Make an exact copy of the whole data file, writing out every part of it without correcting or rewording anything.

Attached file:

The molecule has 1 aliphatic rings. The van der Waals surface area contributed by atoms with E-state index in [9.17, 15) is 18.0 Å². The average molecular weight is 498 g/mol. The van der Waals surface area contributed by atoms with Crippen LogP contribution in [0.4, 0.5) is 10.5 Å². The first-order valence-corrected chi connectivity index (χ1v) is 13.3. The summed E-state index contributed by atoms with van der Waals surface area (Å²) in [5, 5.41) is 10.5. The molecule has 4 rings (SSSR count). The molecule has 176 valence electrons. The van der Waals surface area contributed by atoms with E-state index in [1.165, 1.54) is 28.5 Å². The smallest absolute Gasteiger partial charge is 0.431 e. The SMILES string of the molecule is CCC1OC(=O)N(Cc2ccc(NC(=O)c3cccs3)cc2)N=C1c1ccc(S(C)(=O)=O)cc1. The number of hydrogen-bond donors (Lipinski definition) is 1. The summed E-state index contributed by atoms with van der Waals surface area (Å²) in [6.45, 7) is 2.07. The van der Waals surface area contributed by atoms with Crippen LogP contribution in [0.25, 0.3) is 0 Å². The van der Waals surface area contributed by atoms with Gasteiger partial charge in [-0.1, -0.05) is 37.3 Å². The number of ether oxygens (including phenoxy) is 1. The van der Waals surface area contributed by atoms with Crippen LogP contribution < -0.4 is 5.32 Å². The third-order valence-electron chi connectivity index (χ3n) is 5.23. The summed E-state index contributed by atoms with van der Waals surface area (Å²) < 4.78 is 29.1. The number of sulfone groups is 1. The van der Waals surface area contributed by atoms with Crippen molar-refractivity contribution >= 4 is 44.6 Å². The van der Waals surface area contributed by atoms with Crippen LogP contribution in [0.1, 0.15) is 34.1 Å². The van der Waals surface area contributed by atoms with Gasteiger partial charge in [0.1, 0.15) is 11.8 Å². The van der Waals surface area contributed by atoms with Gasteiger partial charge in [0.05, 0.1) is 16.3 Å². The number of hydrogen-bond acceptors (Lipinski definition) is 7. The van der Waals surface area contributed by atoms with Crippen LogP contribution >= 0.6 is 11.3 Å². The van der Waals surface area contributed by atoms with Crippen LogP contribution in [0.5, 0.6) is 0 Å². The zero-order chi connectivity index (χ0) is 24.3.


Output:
The molecule has 1 aliphatic rings. The van der Waals surface area contributed by atoms with E-state index in [9.17, 15) is 18.0 Å². The average molecular weight is 498 g/mol. The van der Waals surface area contributed by atoms with Crippen LogP contribution in [0.4, 0.5) is 10.5 Å². The first-order valence-corrected chi connectivity index (χ1v) is 13.3. The summed E-state index contributed by atoms with van der Waals surface area (Å²) in [5, 5.41) is 10.5. The molecule has 4 rings (SSSR count). The molecule has 176 valence electrons. The van der Waals surface area contributed by atoms with E-state index in [1.165, 1.54) is 28.5 Å². The smallest absolute Gasteiger partial charge is 0.431 e. The SMILES string of the molecule is CCC1OC(=O)N(Cc2ccc(NC(=O)c3cccs3)cc2)N=C1c1ccc(S(C)(=O)=O)cc1. The number of hydrogen-bond donors (Lipinski definition) is 1. The summed E-state index contributed by atoms with van der Waals surface area (Å²) in [6.45, 7) is 2.07. The van der Waals surface area contributed by atoms with Crippen LogP contribution in [0.25, 0.3) is 0 Å². The van der Waals surface area contributed by atoms with Gasteiger partial charge in [-0.1, -0.05) is 37.3 Å². The number of ether oxygens (including phenoxy) is 1. The van der Waals surface area contributed by atoms with Crippen LogP contribution < -0.4 is 5.32 Å². The third-order valence-electron chi connectivity index (χ3n) is 5.23. The summed E-state index contributed by atoms with van der Waals surface area (Å²) < 4.78 is 29.1. The number of sulfone groups is 1. The van der Waals surface area contributed by atoms with Crippen molar-refractivity contribution >= 4 is 44.6 Å². The van der Waals surface area contributed by atoms with Crippen LogP contribution in [0.1, 0.15) is 34.1 Å². The van der Waals surface area contributed by atoms with Gasteiger partial charge in [0.1, 0.15) is 11.8 Å². The van der Waals surface area contributed by atoms with Gasteiger partial charge in [0.05, 0.1) is 16.3 Å². The number of hydrogen-bond acceptors (Lipinski definition) is 7. The van der Waals surface area contributed by atoms with Crippen LogP contribution >= 0.6 is 11.3 Å². The van der Waals surface area contributed by atoms with Crippen LogP contribution in [0.5, 0.6) is 0 Å². The zero-order chi connectivity index (χ0) is 24.3.